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 Post subject: heibrí cén chaoi
PostPosted: Tue 20 Aug 2019 12:57 am 
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So I was chatting with a buddy of mine about this passage from Seanchas Jimmí Chearra Chois Fharraige

Quote:
Rinne mé iarracht ó hiarraidh orm é, ach th'réis chuile shórt a bheith thart bhí mé ag caint leis an Athair Seán Ó Donnchú agus chuir muid go leor rudaí trína chéile ach an chéad rud eile héibrí cén chaoi a raibh mé ag éisteacht le Raidió na Gaeltachta cé bheadh ag caint ach an tAthair Ó Donnchú agus é ag cur síos ar an deireadh seachtaine i mBaile Uí Mhiacháin agus na cúpla scéal a dinis mé agus dúirt sé an lá sin gur cheart dhom mo chuid scéalta a chur i dteannta a chéile.


In particular, I didn't understand the "heibrí cén chaoi a raibh mé..." part. He said it translated as Hiberno-English "And whatever way I was listening to the radio " or "the next thing, I just happened to be listening to RnaG". I asked for more samples, since he said it was still productive in the area (both in English and Irish), and got "Agus héibrí caoi gur chuir mé mo chos síos, d'imigh mo rúitín fúm" ("Whatever way I put my foot down, my ankle went under me"), and I'm still confused. Could anyone possibly elaborate on how to use the construction, or what exactly the "whatever way" means in Hiberno-English? I tried my hand at constructing some sentences with it myself, but they didn't quite work, so just looking for some advice. Thanks!


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 Post subject: Re: heibrí cén chaoi
PostPosted: Tue 20 Aug 2019 11:42 am 
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I've never heard that phrase but it seems it could be a set phrase that could be plugged in to any similar grammatical situation to mean "just happened to . . ." or "It just so happened that . . ."

Like maybe,

"heibrí cén chaoi a chasadh liom sa tsráid é" > I just so happened to meet him on the street, It just so happened that I met him on the street.

I think someone else may know for sure though. :D


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 Post subject: Re: heibrí cén chaoi
PostPosted: Fri 23 Aug 2019 8:30 pm 
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I don't know about the Irish, but sentences using whatever way like that are extremely common here and I never knew that it was an Irish/Hiberno thing.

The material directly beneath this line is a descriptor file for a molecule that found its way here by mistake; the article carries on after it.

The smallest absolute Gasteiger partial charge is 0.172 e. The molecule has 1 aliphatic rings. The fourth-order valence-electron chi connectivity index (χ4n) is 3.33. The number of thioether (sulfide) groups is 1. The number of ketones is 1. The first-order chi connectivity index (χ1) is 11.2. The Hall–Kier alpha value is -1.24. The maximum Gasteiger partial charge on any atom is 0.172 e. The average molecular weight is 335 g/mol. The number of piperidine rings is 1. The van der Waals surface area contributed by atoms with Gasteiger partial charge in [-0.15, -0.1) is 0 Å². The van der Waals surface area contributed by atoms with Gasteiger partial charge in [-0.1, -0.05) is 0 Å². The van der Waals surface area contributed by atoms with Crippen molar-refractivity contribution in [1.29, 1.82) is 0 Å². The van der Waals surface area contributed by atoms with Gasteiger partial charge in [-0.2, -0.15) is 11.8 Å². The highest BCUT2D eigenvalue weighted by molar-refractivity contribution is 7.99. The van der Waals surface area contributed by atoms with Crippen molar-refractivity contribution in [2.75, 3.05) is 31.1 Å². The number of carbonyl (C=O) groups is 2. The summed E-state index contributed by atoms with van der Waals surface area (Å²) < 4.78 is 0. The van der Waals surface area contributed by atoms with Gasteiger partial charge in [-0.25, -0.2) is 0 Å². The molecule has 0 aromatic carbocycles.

I'll attempt an explanation.

'Whatever way' - the way in which you did something at that time that caused something else to happen.

Examples
"Whatever way I put the glass down, didn't it break and spill all over the table."

"I was going in for the tackle, and whatever way I hit him didn't I put my own shoulder out."

"The dog caught the ball, and whatever way he caught it, it was stuck hard on his tooth and he couldn't get it off."

"She was reciting a poem, and whatever way she said the words it made me feel..."


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 Post subject: Re: heibrí cén chaoi
PostPosted: Sat 24 Aug 2019 1:36 pm 
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Joined: Sun 28 Aug 2011 8:29 pm
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galaxyrocker wrote:
So I was chatting with a buddy of mine about this passage from Seanchas Jimmí Chearra Chois Fharraige

Quote:
Rinne mé iarracht ó hiarraidh orm é, ach th'réis chuile shórt a bheith thart bhí mé ag caint leis an Athair Seán Ó Donnchú agus chuir muid go leor rudaí trína chéile ach an chéad rud eile héibrí cén chaoi a raibh mé ag éisteacht le Raidió na Gaeltachta cé bheadh ag caint ach an tAthair Ó Donnchú agus é ag cur síos ar an deireadh seachtaine i mBaile Uí Mhiacháin agus na cúpla scéal a dinis mé agus dúirt sé an lá sin gur cheart dhom mo chuid scéalta a chur i dteannta a chéile.


In particular, I didn't understand the "heibrí cén chaoi a raibh mé..." part. He said it translated as Hiberno-English "And whatever way I was listening to the radio " or "the next thing, I just happened to be listening to RnaG". I asked for more samples, since he said it was still productive in the area (both in English and Irish), and got "Agus héibrí caoi gur chuir mé mo chos síos, d'imigh mo rúitín fúm" ("Whatever way I put my foot down, my ankle went under me"), and I'm still confused. Could anyone possibly elaborate on how to use the construction, or what exactly the "whatever way" means in Hiberno-English? I tried my hand at constructing some sentences with it myself, but they didn't quite work, so just looking for some advice. Thanks!


Yes, "whatever way" is probably the best translation.
Meaning "I don't know how, but this is how it happened". That's not the standard spelling. In the Caighdeánach I think they say: Abí Abé - something like that.

(Edited: in the dictionary it says: Cibé)


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